The overwhelming majority of Lawrence (83%) and HEDS (81%) students reported feeling disconnected or not connected.

Distance Learning:

The transition to distance learning yielded a mixed response. About half of Lawrence students described the transition as positive, that is “great” (6%) or “good” (41%) while the other half described it as negative, that is “not good” (25%) or “terrible” (15%), or chose to remain neutral (13%).

Nearly half (45%) of students preferred a mixed or hybrid approach to distance learning. The remaining students preferred an asynchronous (31%) approach over a synchronous (24%) one.

Students reported similar instructional platforms and modalities being utilized across campus. Students reported using a variety of learning platforms (Moodle, Zoom, Open Learning Initiative, Flipgrid, Vista Higher Learning, Sibelius, zyBooks, and Sapling Learning), citing pros and cons of each.

Comments by students revealed they liked a sense of “normalcy”, human interaction, and flexible pacing in their distance courses. They disliked lack of engagement, lack of structure, and side effects of prolonged screen-time.

Recommendations:

Based on the survey findings and comments, the Office of Research Administration made three main recommendations:

Invest in improving the quality of distance learning

Address students’ worries and uncertainties

Support students and improve their sense of connection to Lawrence

Who did we share the data with?

We shared the final findings including subgroup analyses (by first-generation students, Pell recipients, students of color, and sometimes gender) with many on campus including the President, Provost, Vice President for Enrollment and Communication, Vice President for Student Life, Vice President for Diversity and Inclusion, Associate Dean of the Faculty, Wellness Services, Center for Academic Success, Instructional Technology, committees (Student Success, Instruction, and Freshman Studies Advisory), and the Lawrence University Pandemic Planning Team (chairs and/or co-chairs) of the five working groups.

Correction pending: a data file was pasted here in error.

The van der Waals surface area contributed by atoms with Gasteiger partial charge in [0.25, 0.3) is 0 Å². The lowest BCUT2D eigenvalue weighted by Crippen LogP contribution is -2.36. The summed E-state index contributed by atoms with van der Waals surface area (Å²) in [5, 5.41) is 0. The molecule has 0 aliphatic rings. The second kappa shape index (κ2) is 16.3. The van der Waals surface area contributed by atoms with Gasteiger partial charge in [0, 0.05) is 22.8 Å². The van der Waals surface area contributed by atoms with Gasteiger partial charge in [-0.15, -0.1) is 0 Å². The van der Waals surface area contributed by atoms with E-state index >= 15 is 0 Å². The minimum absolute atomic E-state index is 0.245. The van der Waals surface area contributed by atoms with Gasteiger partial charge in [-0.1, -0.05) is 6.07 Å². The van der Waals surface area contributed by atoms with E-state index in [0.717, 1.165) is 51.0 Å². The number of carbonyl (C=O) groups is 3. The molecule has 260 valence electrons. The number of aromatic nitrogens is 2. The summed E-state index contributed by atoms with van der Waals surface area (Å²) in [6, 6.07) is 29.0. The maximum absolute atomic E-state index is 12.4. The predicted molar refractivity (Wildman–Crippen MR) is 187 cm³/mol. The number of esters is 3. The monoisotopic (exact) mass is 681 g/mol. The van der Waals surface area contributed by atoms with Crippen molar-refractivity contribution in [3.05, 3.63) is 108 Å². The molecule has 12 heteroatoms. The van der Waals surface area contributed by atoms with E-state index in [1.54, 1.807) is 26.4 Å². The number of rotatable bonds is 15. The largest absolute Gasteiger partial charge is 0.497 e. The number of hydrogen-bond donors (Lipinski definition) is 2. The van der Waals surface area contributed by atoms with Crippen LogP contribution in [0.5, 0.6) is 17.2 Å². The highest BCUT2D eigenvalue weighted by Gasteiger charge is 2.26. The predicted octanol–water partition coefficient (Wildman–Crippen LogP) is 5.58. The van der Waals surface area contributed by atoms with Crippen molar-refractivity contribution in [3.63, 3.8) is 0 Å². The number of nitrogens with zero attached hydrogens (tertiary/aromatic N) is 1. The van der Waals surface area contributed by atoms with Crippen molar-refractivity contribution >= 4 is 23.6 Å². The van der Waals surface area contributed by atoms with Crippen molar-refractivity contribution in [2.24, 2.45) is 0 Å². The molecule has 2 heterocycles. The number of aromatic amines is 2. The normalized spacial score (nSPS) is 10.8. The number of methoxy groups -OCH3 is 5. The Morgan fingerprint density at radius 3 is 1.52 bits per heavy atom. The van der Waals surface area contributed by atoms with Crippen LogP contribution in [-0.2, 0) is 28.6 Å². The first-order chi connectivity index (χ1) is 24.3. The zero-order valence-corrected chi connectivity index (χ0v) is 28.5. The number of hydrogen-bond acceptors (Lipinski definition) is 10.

How were the data used?

These data were used to inform decision-making for fall 2020. In particular, the Instruction Committee relied on the HEDS COVID-19 Student and Faculty Survey data to gain an understanding of what worked well (and not so well) in spring 2020; they produced several documents containing instructional guidance for fall 2020 as a result, which were shared with faculty.

Let your voice be heard in the HEDS COVID-19 Staff Survey: June 15 – 29

How are you doing? How do you feel about Lawrence’s response to COVID-19? What can we do to help? How did telecommuting go? Tell us!

Lawrence’s Office of Research Administration is collaborating with the Higher Education Data Sharing Consortium (HEDS) to administer the HEDS COVID-19 Staff Survey. Check your email for the survey link. Staff were invited to participate on June 15th (Subject line was “Lawrence University Staff: Tell us how well we’re responding to COVID-19”). Reminders will go out on June 18th, June 23rd, and June 26th. The survey will be open until June 29th at 10:59 pm. Thanks in advance for participating in the survey.

More details on this survey can be found on the Office of Research Administration web page. In addition, you can see the initial findings from the HEDS COVID-19 Student Survey on our web page.

Take care,

Kristin McKinley, Director of Research Administration

Let your voice be heard in the HEDS COVID-19 Faculty Survey: June 15 – 29

How are you doing? How do you feel about Lawrence’s response to COVID-19? What can we do to help? How did distance teaching go? Tell us!

Lawrence’s Office of Research Administration is collaborating with the Higher Education Data Sharing Consortium (HEDS) to administer the HEDS COVID-19 Faculty Survey. Check your email for the survey link. Faculty were invited to participate on June 15th (Subject line was “Lawrence University Faculty: Tell us how well we’re responding to COVID-19”). Reminders will go out on June 18th, June 23rd, and June 26th. The survey will be open until June 29th at 10:59 pm. Thanks in advance for participating in the survey.

More details on this survey can be found in the June Faculty Meeting Packet or on the Office of Research Administration web page. In addition, you can see the initial findings from the HEDS COVID-19 Student Survey on our web page.

Take care,

Kristin McKinley, Director of Research Administration